Blue Cat Cafe | Restaurant Reviews | Seven Days | Vermont's Independent Voice

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Blue Cat Cafe 

Taste Test: Blue Cat Café

Published November 29, 2006 at 3:31 p.m.

1 Lawson Lane, Burlington

Just two nights after it opened, almost every seat at the bar was taken in Blue Cat Café, Burlington's hip new wine bar and upscale-casual eatery at 1 Lawson Lane; mostly middle-aged couples occupied four of the eight tables.

Owners Ozzy and Mariasha Giral, who share a passion for food and wine, are shooting for a "continental-style" dining experience in the space formerly occupied by Opaline. The menu features simple Italian fare made with quality - often imported - ingredients. About half the options are vegetarian.

My husband and I began our meal with beet-and-garlic soup and a Roquefort salad. While the concept of the soup was appealing, the execution was so peppery I had trouble finishing my half. The large, $8 salad was soothing, though: a cool blend of arugula and baby spinach topped with toasted walnuts, grapes and Roquefort with a drizzle of balsamic vinaigrette.

For main courses we tried the eggplant parmesan on special - "Melanzana Parmigiano" in Italian - as well as a panino with prosciutto, salami, pepperoni, tomato, Fontina and olive spread. The eggplant arrived warm rather than hot, but was nonetheless a tasty version of the classic dish. The slim, golden-brown "panino" sandwich was a savory treat.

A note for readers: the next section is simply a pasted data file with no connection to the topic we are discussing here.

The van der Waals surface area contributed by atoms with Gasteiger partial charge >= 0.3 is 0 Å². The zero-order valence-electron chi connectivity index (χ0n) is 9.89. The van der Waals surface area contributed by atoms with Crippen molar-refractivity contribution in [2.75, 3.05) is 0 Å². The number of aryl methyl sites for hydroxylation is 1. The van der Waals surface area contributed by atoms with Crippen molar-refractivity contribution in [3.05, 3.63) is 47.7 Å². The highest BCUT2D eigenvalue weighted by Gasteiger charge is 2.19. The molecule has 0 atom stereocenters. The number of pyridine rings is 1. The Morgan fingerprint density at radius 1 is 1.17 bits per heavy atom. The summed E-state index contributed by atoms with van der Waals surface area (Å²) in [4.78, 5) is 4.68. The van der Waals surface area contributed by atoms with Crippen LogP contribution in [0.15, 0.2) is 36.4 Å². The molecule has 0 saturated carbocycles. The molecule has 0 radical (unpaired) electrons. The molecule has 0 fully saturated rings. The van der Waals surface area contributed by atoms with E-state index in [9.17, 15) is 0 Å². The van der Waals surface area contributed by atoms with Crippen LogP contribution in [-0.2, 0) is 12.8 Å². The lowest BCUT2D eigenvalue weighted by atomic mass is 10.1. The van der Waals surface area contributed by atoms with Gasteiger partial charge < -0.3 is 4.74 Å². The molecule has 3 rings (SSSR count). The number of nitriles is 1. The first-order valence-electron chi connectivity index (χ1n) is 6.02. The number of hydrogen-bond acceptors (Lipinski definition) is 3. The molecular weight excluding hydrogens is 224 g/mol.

For dessert, we opted for the "house special." A solid value at $6, it's described as "vanilla gelato with two dark chocolate truffles and a fruit garnish served with espresso." Since we were sharing, the server thoughtfully brought over two cups of espresso. The ice cream and truffles were fine but didn't shine, and the coffee was a bit watery.

In spite of the culinary quirks, the Blue Cat appears to be a place with an upbeat vibe and huge potential. Provocative art from local Cristine Cambrea adds to its appeal.

Another big plus: the tantalizing descriptions on the wine list. Here's what it says about the 2003 Ben Marco Malbec from Mendoza, Argentina: "Inky in color and dense . . . it has a lively juiciness that makes it immediately drinkable. Complexity comes from cigar box, orange zest, vanilla and oak nuances, with ever-so-slight touches of tar and coffee." Taste for yourself from 4:30 until midnight every night of the week.

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About The Author

Suzanne Podhaizer

Suzanne Podhaizer

Former contributor Suzanne Podhaizer is an award-winning food writer (and the first Seven Days food editor) as well as a chef, farmer, and food-systems consultant. She has given talks at the Stone Barns Center for Agriculture's "Poultry School" and its flagship "Young Farmers' Conference." She can slaughter a goose, butcher a pig, make ramen from scratch, and cook a scallop perfectly.


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